These days, we might wonder whether the Ring we can no longer take off signifies addiction to fossil fuels followed by another form of doom in fire and ice. Or, nuclear weapons, which nobody in possession of them wants to give up but which will inevitably be (re-)used sooner or later if they don’t give them up. Perhaps the Ring that must either be destroyed or used wisely is not made of gold, but uranium.

Or, then again, the Ring might also warn us about abstract financial greed of the kind that today jacks up house prices till the city becomes uninhabitable for the workers, thus killing the goose that lays the economy’s golden eggs.

It’s interesting how many tales there are of this sort, including stories of grindstones that produce too much and cause havoc, flooding the world with their product. I’m going to mention one of those tales a bit later on. Likewise, many have heard of the mythically accursed King Midas of Ancient Greece whose touch turned everything into gold, including his food and his daughter. All these tales seem to preach that if people can somehow learn to live in a more moderate and less greedy sort of a way, there will be fewer problems in the world.

For otherwise, as a powerful 1960s protest song has it, we will be condemned to live on the Eve of Destruction. An eve, which the Viking and Wagner versions of the story treat as the eve of inevitable destruction.

Tolkien would have regarded the original Viking version, and the Wagnerian one too, as overly fatalistic. Fatalism was a common criticism of ‘pagans’ from the Christian point of view, which was certainly also Tolkien’s point of view, similar to that of his friend C. S. Lewis though less tub-thumping. Both Tolkien and Lewis were experts on Norse mythology, which they sought to weave into their own tales, of hobbits in Tolkien’s case and Narnia in that of Lewis.

Like the sharp-faced commissar in front Bob Hoskins’s Nikita Khrushchev in Enemy at the Gates, Jesus’s message was interpreted by people such as Lewis and Tolkien as one of ‘give them hope’; the hope being partly to do with the idea of a world in which evil and stupidity don’t always have to triumph, or to wreck everything, in the end.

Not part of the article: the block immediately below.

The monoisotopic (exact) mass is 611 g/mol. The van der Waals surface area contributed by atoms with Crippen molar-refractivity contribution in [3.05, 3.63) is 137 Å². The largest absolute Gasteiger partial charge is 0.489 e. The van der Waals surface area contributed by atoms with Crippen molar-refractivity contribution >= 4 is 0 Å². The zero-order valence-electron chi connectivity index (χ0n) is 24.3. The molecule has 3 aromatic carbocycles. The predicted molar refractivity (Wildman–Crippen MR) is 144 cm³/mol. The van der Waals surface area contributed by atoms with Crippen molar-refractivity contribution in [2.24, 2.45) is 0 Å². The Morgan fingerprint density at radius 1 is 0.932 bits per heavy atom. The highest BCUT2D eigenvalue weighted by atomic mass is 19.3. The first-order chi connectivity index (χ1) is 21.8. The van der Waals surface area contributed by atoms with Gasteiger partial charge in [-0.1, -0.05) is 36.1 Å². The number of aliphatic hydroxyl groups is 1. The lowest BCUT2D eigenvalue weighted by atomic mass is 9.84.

Christian hope was probably quite down-to-earth to begin with, though after the fall of the Western Roman Empire Christianity also became pessimistic about the everyday world, which the Vikings called Middle-Earth, between Heaven and Hell which they also believed in in their own way. However, the defeat of the Nazis would have lent credence to a more redemptive view of the everyday world — Middle-Earth — when Tolkien was penning his works, The Lord of the Rings in particular.

And so, Tolkien delivers a happy ending that wasn’t noticeable before. And he achieves this by injecting a saviour who is a voice of reason and moderation, someone wise enough to break the cycle of madness leading to the world’s otherwise inevitable destruction. The saviour is a collective one, centring on the hobbits and the wise wizard Gandalf.

Viking culture is not quite dead, even now. For instance — what do I really mean when I say, “I was unscathed”? One answer is that a spear of misfortune flung by the goddess Skaði missed me. Skaði goes about on skis in a land that is always winter, tossing her spears of misfortune from this realm into the mortals of Middle-Earth.

Skaði’s gig is Schadenfreude, a German word that is cognate with her name, as are the Scandinavian and German words for damage and, of course, our own word ‘scathe’

Only Loki, the foolish god, ever succeeded in making Skaði laugh, and only once.

Skaði seems to be a relative of the Greek goddess Diana the Hunter, perhaps even of the fearsome Indian goddess Kali. Of course, in neither of those sunny climes does a land of perpetual winter feature prominently in local myth. For the Norse, Skaði is not only a Diana or Kali-like figure but also the goddess of winter and mountains, and of everything cold and sharp in general.

If the Ring of Andvari is the original version of The Lord the Rings, Skaði’s frozen realm is — you guessed it — Narnia.

This post comes from my new book Incredible Iceland, available on this website a-maverick.com.